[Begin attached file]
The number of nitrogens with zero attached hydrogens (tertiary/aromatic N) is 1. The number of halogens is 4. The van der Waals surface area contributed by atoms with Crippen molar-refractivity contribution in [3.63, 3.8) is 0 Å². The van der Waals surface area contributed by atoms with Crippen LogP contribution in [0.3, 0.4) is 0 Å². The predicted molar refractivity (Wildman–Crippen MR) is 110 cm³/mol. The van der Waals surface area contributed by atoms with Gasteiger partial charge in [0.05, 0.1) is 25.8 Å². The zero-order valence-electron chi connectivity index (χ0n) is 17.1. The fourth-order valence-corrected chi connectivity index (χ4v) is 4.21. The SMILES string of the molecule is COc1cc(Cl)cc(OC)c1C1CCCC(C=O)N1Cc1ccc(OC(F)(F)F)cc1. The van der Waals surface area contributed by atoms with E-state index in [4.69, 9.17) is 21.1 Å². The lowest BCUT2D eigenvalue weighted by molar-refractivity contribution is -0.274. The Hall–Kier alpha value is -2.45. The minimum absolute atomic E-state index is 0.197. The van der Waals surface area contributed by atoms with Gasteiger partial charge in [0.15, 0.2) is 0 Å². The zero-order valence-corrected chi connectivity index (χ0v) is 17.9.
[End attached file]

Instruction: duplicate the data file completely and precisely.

The number of nitrogens with zero attached hydrogens (tertiary/aromatic N) is 1. The number of halogens is 4. The van der Waals surface area contributed by atoms with Crippen molar-refractivity contribution in [3.63, 3.8) is 0 Å². The van der Waals surface area contributed by atoms with Crippen LogP contribution in [0.3, 0.4) is 0 Å². The predicted molar refractivity (Wildman–Crippen MR) is 110 cm³/mol. The van der Waals surface area contributed by atoms with Gasteiger partial charge in [0.05, 0.1) is 25.8 Å². The zero-order valence-electron chi connectivity index (χ0n) is 17.1. The fourth-order valence-corrected chi connectivity index (χ4v) is 4.21. The SMILES string of the molecule is COc1cc(Cl)cc(OC)c1C1CCCC(C=O)N1Cc1ccc(OC(F)(F)F)cc1. The van der Waals surface area contributed by atoms with E-state index in [4.69, 9.17) is 21.1 Å². The lowest BCUT2D eigenvalue weighted by molar-refractivity contribution is -0.274. The Hall–Kier alpha value is -2.45. The minimum absolute atomic E-state index is 0.197. The van der Waals surface area contributed by atoms with Gasteiger partial charge in [0.15, 0.2) is 0 Å². The zero-order valence-corrected chi connectivity index (χ0v) is 17.9.